Ethnic group differences in waist circumference percentiles among U.S. children and adolescents: Estimates from the 1999-2008 national health and nutrition examination surveys

Sarah E. Messiah, Kristopher L. Arheart, Steven E. Lipshultz, Tracie L. Miller

Research output: Contribution to journalArticlepeer-review

16 Scopus citations

Abstract

Background: Waist circumference (WC) may be a better predictor of cardiovascular disease risk than body mass index (BMI). We provide the most current WC percentile estimates for the U.S. Mexican-American (MA), non-Hispanic black (NHB), and non-Hispanic white (NHW) pediatric populations. Methods: Percentile regression analyses were used to estimate the 10 th, 25 th, 50 th, 75 th, and 90 th percentiles of the distribution of WC for boys (n=8,351) and girls (n=8,054) for ages 2-18 by ethnicity using the combined 1999-2008 National Health and Nutrition Examination Surveys. Results: MA boys were over 2.5 times as likely versus NHB [odds ratio (OR)=2.60, 95% confidence interval (CI) 1.73-2.52] and almost twice as likely versus NHW (OR=1.86, 95% CI 1.73-2.52) to have a WC above the 90 th percentile. NHB (89.1cm) and MA (88.8cm) girls ages 11 and older and NHW girls (88.7cm) ages 12 and older who had a WC at or above the 90 th percentile meet adult WC criteria for the metabolic syndrome (88cm). MA boys (105.1cm) ages 14 and older, and NHB (105.1cm) and NHW boys (105.0cm) ages 16 and older that had a WC at or above the 90 th percentile meet adult WC criteria for the metabolic syndrome (102cm). Conclusions: WC is a simple, inexpensive measure that can identify children at risk for cardiometabolic disease. A large proportion of U.S. adolescents with elevated WC, and prepubescent girls in particular, currently meet adult cutoff criteria for WC as a component of the metabolic syndrome.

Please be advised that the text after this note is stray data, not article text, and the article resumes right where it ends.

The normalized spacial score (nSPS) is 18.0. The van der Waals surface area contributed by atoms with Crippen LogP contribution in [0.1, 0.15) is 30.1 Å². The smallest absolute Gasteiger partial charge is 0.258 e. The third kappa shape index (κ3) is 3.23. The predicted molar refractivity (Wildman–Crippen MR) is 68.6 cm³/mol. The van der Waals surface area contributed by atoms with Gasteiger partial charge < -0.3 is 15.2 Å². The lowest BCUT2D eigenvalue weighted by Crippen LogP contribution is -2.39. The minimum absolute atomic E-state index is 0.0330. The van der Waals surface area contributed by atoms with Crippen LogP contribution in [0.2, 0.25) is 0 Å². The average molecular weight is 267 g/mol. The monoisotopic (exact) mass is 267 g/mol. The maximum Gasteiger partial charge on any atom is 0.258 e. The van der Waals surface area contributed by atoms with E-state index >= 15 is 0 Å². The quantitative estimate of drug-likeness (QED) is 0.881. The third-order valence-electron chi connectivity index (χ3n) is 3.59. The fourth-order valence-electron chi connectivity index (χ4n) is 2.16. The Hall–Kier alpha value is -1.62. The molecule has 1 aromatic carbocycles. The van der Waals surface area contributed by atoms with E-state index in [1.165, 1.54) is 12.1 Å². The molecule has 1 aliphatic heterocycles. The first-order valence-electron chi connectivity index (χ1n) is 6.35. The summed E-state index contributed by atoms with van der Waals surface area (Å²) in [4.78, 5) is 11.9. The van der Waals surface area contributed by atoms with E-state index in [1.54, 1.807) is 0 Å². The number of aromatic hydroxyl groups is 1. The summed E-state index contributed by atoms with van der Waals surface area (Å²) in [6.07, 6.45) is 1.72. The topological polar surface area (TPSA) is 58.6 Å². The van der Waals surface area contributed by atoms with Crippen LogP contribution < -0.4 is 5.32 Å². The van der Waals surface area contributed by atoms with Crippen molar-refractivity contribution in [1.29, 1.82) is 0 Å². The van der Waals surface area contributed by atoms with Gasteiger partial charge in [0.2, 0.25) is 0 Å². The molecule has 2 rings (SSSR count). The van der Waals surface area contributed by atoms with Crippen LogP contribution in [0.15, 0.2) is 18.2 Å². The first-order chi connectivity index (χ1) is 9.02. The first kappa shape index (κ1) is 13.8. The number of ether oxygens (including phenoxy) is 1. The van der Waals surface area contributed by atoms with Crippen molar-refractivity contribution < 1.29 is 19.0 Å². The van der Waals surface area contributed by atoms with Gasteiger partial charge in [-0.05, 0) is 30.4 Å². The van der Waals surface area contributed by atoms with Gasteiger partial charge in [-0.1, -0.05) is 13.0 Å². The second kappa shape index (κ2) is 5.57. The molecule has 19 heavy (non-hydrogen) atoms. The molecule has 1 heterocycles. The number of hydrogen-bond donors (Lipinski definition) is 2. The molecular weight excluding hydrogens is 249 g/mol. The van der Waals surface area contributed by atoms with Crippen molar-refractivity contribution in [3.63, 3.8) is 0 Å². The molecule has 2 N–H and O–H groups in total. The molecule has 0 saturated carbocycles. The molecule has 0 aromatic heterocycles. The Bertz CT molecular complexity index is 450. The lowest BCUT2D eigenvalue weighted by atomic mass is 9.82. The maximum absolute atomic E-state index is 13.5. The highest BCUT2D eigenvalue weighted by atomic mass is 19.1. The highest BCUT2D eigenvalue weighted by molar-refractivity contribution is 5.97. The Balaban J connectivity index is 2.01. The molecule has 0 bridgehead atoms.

Original languageEnglish (US)
Pages (from-to)297-303
Number of pages7
JournalMetabolic Syndrome and Related Disorders
Volume9
Issue number4
DOIs
StatePublished - Aug 1 2011

ASJC Scopus subject areas

  • Internal Medicine
  • Endocrinology, Diabetes and Metabolism

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